Stolpersteine App – Map, Biographies, Backgrounds, and Teaching Concepts

The app displays Stolpersteine in North Rhine-Westphalia on a map, provides short biographies, and offers guidance for using the app in educational contexts.

About the App

Stolpersteine are considered the largest decentralized memorial in the world. The app provides biographical background information about the individuals whose names are engraved on Stolpersteine (stumbling blocks). The starting point for the ‘Stolpersteine NRW’ app is Gunter Demnig’s Stolpersteine project (see below). The app brings the Stolpersteine laid in North Rhine-Westphalia into the digital space. The mobile app, as well as the browser application, list the Stolpersteine on a map and provide short biographies, illustrated graphic stories, historical photos, audio plays, and augmented reality elements. The app includes a search and navigation function that allows users to participate in curated routes.

About the Stolpersteine

Stolpersteine are memorial stones that commemorate people who were persecuted, deported, and killed during the time of National Socialism. These memorial stones are embedded in the sidewalks at the last self-chosen residences of the victims. Each individual stone features a specially crafted brass plate containing information about the name, age, and fate of the respective victim. Two decades ago, the sculptor Gunter Demnig initiated this project, which has now been realized throughout Europe and encourages people to remember the past.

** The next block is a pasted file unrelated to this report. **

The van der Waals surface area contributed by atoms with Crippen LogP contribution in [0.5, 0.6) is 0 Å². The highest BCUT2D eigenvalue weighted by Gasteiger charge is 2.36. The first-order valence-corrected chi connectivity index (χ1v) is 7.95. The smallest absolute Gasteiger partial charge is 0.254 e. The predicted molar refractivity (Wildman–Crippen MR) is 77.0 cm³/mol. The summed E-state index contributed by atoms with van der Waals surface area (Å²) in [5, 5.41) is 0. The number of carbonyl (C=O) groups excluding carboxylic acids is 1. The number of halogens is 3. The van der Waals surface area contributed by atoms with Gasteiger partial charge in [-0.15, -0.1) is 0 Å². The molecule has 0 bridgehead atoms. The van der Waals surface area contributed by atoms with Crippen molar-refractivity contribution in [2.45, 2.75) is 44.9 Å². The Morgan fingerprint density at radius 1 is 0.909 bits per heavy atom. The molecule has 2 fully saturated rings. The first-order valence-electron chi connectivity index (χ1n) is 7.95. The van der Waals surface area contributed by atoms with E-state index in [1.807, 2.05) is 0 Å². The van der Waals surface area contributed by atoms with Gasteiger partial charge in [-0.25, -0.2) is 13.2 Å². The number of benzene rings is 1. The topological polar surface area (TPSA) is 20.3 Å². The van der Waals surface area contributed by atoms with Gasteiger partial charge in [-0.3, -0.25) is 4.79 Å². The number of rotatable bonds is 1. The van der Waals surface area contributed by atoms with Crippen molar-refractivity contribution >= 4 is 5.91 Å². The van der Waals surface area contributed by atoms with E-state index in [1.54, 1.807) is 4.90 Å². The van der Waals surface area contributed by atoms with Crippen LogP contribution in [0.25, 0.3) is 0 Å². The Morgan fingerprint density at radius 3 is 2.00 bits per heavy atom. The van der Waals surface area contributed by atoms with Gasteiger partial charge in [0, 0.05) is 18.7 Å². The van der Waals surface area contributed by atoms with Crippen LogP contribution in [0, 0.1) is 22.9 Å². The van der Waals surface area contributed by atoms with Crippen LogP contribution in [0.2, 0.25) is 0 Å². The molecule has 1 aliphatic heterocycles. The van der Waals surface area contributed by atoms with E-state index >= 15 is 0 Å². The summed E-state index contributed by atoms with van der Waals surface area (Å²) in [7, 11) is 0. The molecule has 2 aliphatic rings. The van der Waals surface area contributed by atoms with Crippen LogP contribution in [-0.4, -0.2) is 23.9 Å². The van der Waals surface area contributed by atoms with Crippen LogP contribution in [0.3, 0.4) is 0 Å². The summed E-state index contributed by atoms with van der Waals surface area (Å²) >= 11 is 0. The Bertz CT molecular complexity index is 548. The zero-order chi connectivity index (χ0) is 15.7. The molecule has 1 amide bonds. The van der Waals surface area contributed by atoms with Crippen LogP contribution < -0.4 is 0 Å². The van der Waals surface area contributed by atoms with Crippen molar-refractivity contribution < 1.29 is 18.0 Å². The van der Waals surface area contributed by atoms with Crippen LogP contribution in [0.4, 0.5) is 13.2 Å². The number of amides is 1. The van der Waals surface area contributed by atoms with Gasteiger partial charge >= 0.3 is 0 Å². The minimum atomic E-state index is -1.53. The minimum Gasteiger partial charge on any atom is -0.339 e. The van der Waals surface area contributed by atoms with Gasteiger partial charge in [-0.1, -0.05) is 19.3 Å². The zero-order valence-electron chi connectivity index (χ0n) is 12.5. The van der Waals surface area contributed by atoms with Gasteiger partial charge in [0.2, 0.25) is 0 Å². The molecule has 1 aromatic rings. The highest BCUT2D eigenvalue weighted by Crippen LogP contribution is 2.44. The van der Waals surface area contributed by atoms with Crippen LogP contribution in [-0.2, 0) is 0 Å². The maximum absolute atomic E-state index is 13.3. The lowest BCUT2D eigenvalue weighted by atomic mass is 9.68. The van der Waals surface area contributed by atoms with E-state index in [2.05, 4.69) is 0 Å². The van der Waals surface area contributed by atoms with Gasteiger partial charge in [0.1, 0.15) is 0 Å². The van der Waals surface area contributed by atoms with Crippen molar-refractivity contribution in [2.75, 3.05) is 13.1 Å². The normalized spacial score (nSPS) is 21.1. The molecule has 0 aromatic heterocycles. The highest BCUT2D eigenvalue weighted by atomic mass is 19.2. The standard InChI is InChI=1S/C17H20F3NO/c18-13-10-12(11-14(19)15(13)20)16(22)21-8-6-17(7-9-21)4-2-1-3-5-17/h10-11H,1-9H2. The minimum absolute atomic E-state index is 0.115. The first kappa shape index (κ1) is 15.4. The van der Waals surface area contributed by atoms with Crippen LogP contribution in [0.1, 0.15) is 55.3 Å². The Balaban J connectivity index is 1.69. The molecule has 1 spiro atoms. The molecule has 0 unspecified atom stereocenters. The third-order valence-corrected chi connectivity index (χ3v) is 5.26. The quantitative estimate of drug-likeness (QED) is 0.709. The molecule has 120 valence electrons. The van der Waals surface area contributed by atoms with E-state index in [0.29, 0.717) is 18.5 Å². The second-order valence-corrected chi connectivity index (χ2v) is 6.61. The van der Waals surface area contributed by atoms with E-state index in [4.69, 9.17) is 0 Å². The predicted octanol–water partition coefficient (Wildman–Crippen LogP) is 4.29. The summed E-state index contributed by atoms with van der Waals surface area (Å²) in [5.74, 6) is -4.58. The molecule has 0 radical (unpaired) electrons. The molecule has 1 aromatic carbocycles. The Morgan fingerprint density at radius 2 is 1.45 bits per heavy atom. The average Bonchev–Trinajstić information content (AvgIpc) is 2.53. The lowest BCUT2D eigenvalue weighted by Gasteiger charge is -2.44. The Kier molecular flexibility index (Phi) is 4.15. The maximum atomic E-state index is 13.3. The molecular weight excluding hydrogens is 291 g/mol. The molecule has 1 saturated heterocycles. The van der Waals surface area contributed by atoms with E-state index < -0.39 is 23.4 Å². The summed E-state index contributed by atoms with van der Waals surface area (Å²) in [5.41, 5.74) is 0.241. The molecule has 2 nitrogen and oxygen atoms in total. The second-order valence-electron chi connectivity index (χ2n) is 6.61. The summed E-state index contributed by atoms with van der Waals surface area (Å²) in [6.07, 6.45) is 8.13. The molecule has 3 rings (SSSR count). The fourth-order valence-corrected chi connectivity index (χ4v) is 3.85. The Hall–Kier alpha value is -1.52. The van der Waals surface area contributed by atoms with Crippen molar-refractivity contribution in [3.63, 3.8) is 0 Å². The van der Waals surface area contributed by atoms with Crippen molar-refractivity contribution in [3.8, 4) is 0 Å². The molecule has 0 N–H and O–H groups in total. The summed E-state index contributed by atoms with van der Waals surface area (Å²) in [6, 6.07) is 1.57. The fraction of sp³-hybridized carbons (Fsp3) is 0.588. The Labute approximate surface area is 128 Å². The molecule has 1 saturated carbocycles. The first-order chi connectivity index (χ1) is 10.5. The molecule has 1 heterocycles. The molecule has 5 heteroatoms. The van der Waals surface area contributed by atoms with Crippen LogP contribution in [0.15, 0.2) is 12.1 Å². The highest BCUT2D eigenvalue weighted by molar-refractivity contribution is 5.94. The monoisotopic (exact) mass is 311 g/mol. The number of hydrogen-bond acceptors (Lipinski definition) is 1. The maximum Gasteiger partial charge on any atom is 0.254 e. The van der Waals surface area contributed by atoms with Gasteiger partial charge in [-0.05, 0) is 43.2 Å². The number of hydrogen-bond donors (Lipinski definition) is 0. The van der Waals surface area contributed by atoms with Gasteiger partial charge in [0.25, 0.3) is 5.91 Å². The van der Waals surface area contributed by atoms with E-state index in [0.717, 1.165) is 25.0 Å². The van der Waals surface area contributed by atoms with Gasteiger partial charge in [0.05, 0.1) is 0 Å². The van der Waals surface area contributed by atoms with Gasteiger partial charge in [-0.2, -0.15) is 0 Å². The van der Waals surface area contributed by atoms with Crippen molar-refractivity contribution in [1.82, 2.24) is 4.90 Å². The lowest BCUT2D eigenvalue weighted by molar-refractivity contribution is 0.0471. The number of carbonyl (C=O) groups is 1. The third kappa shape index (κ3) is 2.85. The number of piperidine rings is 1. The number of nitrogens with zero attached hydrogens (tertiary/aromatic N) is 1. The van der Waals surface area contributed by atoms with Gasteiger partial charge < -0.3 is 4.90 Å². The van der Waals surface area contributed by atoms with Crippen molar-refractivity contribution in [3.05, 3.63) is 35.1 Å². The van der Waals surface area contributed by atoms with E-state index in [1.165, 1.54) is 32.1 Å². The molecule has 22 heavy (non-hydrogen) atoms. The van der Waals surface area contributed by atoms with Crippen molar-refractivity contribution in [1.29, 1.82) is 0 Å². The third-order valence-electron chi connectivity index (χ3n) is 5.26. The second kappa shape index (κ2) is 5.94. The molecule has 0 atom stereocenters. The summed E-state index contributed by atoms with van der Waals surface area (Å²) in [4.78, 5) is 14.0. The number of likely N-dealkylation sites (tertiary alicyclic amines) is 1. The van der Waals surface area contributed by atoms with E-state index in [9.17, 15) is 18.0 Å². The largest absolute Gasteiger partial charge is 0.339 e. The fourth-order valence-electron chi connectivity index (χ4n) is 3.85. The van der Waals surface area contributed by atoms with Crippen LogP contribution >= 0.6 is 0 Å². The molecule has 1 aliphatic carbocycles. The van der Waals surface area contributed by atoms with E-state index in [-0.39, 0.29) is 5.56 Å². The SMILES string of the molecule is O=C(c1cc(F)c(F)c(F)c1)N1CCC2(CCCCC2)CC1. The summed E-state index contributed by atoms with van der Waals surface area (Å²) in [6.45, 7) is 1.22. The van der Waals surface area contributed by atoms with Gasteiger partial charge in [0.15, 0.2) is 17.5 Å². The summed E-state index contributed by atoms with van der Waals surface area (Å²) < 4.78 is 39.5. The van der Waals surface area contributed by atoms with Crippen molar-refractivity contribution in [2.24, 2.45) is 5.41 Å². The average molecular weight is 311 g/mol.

Project Background

Basic key data, biographical texts, and historical photos are some of the information that has been researched and processed as part of the ‘Stolpersteine NRW’ project for around 16,000 victim biographies. They are stored in one central location: the project’s database, and are accessed through the app and website.

The fundamental data is based on the analog Stolperstein files of the artist Gunter Demnig, which can be up to 30 years old. He and his wife, Katja, have supported the WDR project from the beginning. These data were digitized and transferred to the WDR database. To cross-reference information and fill in gaps, supplementary information available on Wikipedia was used, provided it could be verified through original sources such as the Yad Vashem memorial. In particular, Stolperstein photos available on Wikipedia under Creative Commons license are a crucial component of the basic information available in the project. This allowed for at least the essential biographical information to be provided for almost every one of the approximately 16,000 data records.

Our Recommendation

As part of the project, five modules for using the app in education have been developed. They cover the areas of station-based learning, excursions, media reflection, sources, and remembrance. This provides educators with guidance for working with Stolpersteine.

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